Security, Utilities Devices Will Fuel Smart Home Unit Sales to 1.4 Billion by 2021, Report Says
The growth is being driven particularly by sales of security devices, such as security cameras, door locks and sensors, and by utilities devices such as connected light bulbs and smart thermostats.
NEW YORK CITY – Smart home households are forecast to increase more than fivefold from 90 million in 2016 to 463 million in 2021, according to new report by Ovum. That marks a compound annual growth rate (CAGR) of 39% during the forecast period.
Ovum’s “Smart Home Devices Forecast: 2016-2021” found that the United States and China are the largest markets for smart home products and systems, given the high availability of devices and greater consumer interest. Device sales will grow to more than 1.4 billion units globally by 2021, up from 224 million in 2016. The growth is being driven particularly by sales of security devices, such as security cameras, door locks and sensors, and by utilities devices such as connected light bulbs and smart thermostats (see chart above).
Ovum predicts that each smart home household will use on average 8.7 devices, bringing the total smart home active installed base to 4 billion devices.
“Another device category that will become increasingly important is interactive audio speakers, like Amazon Echo and Google Home,” says Ovum Senior Analyst Francesco Radicati, who authored the forecast. “By using voice control as a user interface, they allow consumers to control their smart home devices in a more natural way, without resorting to apps on their smartphones or tablets, while the AI [artificial intelligence] capabilities of assistants like Amazon Alexa or Google Assistant help to deliver increasingly better services.”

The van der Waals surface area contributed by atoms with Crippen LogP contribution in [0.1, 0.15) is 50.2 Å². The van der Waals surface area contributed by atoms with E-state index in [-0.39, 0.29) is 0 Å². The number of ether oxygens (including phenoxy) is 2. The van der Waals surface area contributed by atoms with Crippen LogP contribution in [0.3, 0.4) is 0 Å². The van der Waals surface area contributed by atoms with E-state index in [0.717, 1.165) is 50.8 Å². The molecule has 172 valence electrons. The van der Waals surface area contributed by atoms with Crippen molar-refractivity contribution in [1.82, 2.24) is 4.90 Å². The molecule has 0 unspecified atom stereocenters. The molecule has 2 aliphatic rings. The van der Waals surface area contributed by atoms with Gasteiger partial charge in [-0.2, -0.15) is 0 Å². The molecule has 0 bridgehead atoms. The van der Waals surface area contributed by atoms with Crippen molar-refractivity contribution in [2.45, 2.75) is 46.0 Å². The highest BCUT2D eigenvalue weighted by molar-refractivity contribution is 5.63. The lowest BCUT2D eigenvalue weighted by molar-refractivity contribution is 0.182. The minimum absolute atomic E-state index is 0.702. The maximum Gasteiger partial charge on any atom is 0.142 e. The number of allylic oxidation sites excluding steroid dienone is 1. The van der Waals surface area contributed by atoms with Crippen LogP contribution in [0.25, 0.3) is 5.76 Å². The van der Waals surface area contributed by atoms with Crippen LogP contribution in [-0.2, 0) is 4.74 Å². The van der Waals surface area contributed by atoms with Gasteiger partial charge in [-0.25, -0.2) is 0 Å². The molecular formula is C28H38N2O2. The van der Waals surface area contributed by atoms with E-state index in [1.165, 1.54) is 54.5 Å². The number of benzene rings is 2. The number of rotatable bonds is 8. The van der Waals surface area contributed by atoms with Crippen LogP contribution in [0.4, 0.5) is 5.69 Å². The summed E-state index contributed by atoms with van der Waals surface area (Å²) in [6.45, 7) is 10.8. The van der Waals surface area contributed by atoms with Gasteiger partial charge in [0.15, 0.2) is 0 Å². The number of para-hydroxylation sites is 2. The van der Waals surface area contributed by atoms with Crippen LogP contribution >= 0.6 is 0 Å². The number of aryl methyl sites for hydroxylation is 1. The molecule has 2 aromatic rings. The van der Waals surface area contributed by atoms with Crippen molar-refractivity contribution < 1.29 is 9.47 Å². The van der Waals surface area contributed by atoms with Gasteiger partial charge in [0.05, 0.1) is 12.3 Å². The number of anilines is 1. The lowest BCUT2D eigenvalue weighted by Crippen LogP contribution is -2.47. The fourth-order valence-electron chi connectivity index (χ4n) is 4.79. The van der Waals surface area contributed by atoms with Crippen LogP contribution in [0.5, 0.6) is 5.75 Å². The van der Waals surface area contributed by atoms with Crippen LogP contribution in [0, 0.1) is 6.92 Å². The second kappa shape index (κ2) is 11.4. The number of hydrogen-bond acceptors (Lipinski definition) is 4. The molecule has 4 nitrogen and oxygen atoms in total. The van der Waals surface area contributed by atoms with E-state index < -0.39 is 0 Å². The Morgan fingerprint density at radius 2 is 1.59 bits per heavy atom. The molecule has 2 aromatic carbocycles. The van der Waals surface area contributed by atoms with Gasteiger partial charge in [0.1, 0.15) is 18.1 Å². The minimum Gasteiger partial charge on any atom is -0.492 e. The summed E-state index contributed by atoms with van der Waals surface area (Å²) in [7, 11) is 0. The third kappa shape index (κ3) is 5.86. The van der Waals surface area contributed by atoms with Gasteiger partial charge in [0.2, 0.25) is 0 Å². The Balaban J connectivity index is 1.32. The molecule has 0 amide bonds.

Audio Speakers Gaining Popularity
As the newest device category, interactive audio speakers are set to post the fastest growth, with unit sales growing to more than 88 million in 2021, from 5.5 million in 2016 (a CAGR of 74%). Devices such as Echo or Google Home will also spur sales of other smart home devices, as consumers learn to link devices together to satisfy their families’ own particular needs.
However, because these speakers are not widely available outside the U.S., there are opportunities for local companies, for example in China or Japan, to launch their own alternatives. The first is Baidu’s Little Fish device, which includes facial recognition and a camera screen along with voice control.
Yet a distinct gap exists between the number of smart home households and the take-up of dedicated smart home services. For example, on a worldwide basis 15.5% of households will have adopted smart home security technology by 2021, but only 6.2% will be paying for a professional smart home security service.
“This gap between the take-up of smart devices and services suggests that there is an opportunity to develop new business models around smart home technology,” says Michael Philpott, practice leader for Ovum’s Smart Home Services team. “However, players will need to be innovative and open to working with third-party devices and partners if they are to be successful.”
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